1:21-1. Who May Practice; Appearance in Court
(a) Qualifications. Except as provided below, no person shall practice law in this State unless that person is an attorney holding a plenary license to practice in this State, is in good standing, and complies with the following requirements:
(1) An attorney need not maintain a fixed physical location for the practice of law, but must structure his or her practice in such a manner as to assure, as set forth in RPC 1.4, prompt and reliable communication with and accessibility by clients, other counsel, and judicial and administrative tribunals before which the attorney may practice, provided that an attorney must designate one or more fixed physical locations where client files and the attorney’s business and financial records may be inspected on short notice by duly authorized regulatory authorities, where mail or hand-deliveries may be made and promptly received, and where process may be served on the attorney for all actions, including disciplinary actions, that may arise out of the practice of law and activities related thereto.
(2) An attorney who is not domiciled in this State and does not maintain a fixed physical location for the practice of law in this State, but who meets all qualifications for the practice of law set forth herein must designate the Clerk of the Supreme Court as agent upon whom service of process may be made for the purposes set forth in subsection (a)(1) of this rule, in the event that service cannot otherwise be effectuated pursuant to the appropriate Rules of Court. The designation of the Clerk as agent shall be made on a form approved by the Supreme Court.
(3) The system of prompt and reliable communication required by this rule may be achieved through maintenance of telephone service staffed by individuals with whom the attorney is in regular contact during normal business hours, through promptly returned voicemail or electronic mail service, or through any other means demonstrably likely to meet the standard enunciated in subsection (a)(1).
(4) An attorney shall be reasonably available for in-person consultations requested by clients at mutually convenient times and places.
A person not qualifying to practice pursuant to the first paragraph of this rule shall nonetheless be permitted to appear and prosecute or defend an action in any court of this State if the person (1) is a real party in interest to the action or the guardian of the party; or (2) has been admitted to speak pro hac vice pursuant to R. 1:21-2; (3) is a law student or law graduate practicing within the limits of R. 1:21-3; or (4) is an in-house counsel licensed and practicing within the limitations of R. 1:27-2.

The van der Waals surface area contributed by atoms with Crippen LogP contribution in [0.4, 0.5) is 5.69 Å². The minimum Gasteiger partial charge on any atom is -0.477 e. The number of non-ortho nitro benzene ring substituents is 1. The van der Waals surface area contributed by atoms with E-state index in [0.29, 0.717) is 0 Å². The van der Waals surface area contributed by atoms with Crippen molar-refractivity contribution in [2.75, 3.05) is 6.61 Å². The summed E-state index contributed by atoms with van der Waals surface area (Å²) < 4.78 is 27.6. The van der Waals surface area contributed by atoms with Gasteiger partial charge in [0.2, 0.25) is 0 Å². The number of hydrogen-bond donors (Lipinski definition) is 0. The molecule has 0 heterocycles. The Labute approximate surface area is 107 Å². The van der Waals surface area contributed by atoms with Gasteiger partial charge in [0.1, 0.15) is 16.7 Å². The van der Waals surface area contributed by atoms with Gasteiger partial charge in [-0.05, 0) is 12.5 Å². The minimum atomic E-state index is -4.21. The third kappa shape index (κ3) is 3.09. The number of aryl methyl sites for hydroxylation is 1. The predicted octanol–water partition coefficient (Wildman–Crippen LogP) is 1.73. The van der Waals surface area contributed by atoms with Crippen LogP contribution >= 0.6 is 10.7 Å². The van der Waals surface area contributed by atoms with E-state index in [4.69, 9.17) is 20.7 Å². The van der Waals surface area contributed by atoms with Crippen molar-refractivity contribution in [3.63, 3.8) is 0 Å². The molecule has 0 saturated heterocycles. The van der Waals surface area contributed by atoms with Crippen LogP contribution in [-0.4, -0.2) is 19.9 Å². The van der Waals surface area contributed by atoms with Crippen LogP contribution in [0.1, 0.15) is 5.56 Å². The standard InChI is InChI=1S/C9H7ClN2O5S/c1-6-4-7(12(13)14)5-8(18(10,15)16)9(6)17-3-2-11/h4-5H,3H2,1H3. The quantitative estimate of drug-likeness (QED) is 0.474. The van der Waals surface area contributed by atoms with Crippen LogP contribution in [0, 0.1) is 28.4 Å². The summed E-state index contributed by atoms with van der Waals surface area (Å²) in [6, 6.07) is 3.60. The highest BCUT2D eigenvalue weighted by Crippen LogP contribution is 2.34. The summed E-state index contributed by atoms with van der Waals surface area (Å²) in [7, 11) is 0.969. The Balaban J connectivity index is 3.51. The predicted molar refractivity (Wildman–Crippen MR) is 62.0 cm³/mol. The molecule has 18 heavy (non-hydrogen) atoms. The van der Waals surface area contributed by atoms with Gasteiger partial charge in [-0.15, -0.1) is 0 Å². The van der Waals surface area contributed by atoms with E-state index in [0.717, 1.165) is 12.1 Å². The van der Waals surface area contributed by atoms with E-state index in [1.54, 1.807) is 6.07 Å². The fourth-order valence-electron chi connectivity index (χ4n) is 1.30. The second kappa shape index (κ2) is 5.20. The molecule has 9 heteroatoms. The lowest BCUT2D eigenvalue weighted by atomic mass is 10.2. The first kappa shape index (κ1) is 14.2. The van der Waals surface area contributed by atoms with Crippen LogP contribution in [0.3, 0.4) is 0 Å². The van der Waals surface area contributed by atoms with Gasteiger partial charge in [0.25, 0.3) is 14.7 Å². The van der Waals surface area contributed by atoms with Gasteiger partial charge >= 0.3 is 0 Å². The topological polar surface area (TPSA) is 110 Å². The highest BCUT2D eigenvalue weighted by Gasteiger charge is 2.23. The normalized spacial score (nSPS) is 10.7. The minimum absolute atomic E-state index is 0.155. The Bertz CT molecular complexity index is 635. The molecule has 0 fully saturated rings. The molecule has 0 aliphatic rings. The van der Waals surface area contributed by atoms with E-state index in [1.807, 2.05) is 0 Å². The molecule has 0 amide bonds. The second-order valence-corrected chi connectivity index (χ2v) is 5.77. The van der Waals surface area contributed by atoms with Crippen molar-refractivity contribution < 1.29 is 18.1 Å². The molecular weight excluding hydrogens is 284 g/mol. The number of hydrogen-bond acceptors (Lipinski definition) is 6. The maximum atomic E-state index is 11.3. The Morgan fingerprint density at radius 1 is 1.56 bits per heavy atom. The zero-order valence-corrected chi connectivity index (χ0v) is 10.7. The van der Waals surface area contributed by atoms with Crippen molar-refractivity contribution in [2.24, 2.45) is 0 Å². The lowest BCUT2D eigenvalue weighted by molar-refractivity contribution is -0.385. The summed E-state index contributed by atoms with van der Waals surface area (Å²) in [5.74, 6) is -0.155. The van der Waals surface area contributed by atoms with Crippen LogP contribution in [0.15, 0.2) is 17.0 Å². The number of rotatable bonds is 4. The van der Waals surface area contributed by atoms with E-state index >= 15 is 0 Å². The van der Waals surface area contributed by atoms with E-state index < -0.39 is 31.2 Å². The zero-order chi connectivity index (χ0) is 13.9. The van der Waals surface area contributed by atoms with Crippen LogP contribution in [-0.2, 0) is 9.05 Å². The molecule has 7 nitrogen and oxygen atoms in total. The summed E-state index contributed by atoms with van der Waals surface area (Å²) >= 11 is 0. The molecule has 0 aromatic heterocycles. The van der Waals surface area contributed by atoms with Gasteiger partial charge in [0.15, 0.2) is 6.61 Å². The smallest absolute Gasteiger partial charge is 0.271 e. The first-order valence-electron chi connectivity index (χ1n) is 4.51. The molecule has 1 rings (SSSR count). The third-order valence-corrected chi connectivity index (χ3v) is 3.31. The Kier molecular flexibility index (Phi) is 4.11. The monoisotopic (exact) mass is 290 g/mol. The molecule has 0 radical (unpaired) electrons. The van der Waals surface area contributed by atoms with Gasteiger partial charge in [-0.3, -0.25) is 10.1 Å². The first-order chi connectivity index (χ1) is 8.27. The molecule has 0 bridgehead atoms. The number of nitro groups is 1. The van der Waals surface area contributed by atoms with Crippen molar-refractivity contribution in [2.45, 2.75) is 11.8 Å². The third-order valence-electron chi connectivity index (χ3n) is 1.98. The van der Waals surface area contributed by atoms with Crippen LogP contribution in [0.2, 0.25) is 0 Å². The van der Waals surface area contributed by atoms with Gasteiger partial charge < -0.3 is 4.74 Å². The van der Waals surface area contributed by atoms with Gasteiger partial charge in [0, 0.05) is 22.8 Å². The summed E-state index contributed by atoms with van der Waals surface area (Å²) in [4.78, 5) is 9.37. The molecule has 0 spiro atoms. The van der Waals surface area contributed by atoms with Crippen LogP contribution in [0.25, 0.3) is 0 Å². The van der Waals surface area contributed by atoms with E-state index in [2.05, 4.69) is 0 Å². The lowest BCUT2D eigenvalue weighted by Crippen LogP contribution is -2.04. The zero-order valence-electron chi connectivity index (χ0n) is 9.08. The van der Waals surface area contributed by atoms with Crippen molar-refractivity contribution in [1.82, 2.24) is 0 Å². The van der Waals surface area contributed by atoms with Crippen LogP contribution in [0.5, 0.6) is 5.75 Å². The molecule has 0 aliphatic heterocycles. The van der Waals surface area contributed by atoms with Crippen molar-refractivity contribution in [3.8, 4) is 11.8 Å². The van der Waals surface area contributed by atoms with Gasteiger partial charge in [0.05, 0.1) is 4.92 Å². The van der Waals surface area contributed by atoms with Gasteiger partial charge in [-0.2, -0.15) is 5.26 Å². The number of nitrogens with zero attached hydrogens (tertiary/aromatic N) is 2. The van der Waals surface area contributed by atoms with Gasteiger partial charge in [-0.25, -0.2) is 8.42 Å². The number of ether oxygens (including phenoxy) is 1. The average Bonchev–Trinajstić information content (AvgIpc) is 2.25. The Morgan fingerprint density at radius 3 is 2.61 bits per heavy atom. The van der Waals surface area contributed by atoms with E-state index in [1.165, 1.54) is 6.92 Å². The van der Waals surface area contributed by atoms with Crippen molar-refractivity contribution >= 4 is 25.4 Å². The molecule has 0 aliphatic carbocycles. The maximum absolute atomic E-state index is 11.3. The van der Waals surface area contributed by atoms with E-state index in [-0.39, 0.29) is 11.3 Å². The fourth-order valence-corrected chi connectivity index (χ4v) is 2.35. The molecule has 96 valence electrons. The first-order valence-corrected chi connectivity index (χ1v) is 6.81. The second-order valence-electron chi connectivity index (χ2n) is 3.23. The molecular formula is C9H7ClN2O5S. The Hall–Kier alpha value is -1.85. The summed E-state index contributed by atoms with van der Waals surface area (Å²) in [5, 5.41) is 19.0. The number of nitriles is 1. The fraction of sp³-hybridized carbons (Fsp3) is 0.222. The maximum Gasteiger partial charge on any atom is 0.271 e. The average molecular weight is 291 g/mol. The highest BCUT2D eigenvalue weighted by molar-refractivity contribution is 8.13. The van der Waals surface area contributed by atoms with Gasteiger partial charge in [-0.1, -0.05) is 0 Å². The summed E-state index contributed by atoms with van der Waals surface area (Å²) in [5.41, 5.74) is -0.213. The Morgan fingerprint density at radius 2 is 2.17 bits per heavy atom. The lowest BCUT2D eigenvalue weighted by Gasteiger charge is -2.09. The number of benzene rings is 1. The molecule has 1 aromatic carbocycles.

Attorneys admitted to the practice of law in another United States jurisdiction may practice law in this state in accordance with RPC 5.5(b) and (c) as long as they comply with Rule 1:21-1(a)(1).
No attorney authorized to practice in this State shall permit another person to practice in this State in the attorney’s name or as the attorney’s partner, employee or associate unless such other person satisfies the requirements of this rule.
(b) Appearance. All attorneys and pro se parties appearing in any action shall be under the control of the court in which they appear and subject to appropriate disciplinary action. An attorney admitted in another jurisdiction shall not be deemed to be making an appearance in this State by reason of taking a deposition pursuant to R. 4:11-4.
(c) Prohibition on Entities. Except as otherwise provided by paragraph (d) of this rule and by R. 1:21-1A (professional corporations), R. 1:21-1B (limited liability companies), R. 1:21-1C (limited liability partnerships), R. 6:10 (appearances in landlord- tenant actions), R. 6:11 (appearances in small claims actions), R. 7:6-2(a) (pleas in municipal court), R. 7:8-7(a) (presence of defendant in municipal court) and by R. 7:12- 4(d) (municipal court violations bureau), an entity, however formed and for whatever purpose, other than a sole proprietorship shall neither appear nor file any paper in any action in any court of this State except through an attorney authorized to practice in this State.
(d) Federal Government Agencies. Staff attorneys employed full time by agencies of the federal government that have an office in New Jersey may represent the interests of that agency in federal and state courts in New Jersey without complying with subsection (a)(1) of this rule.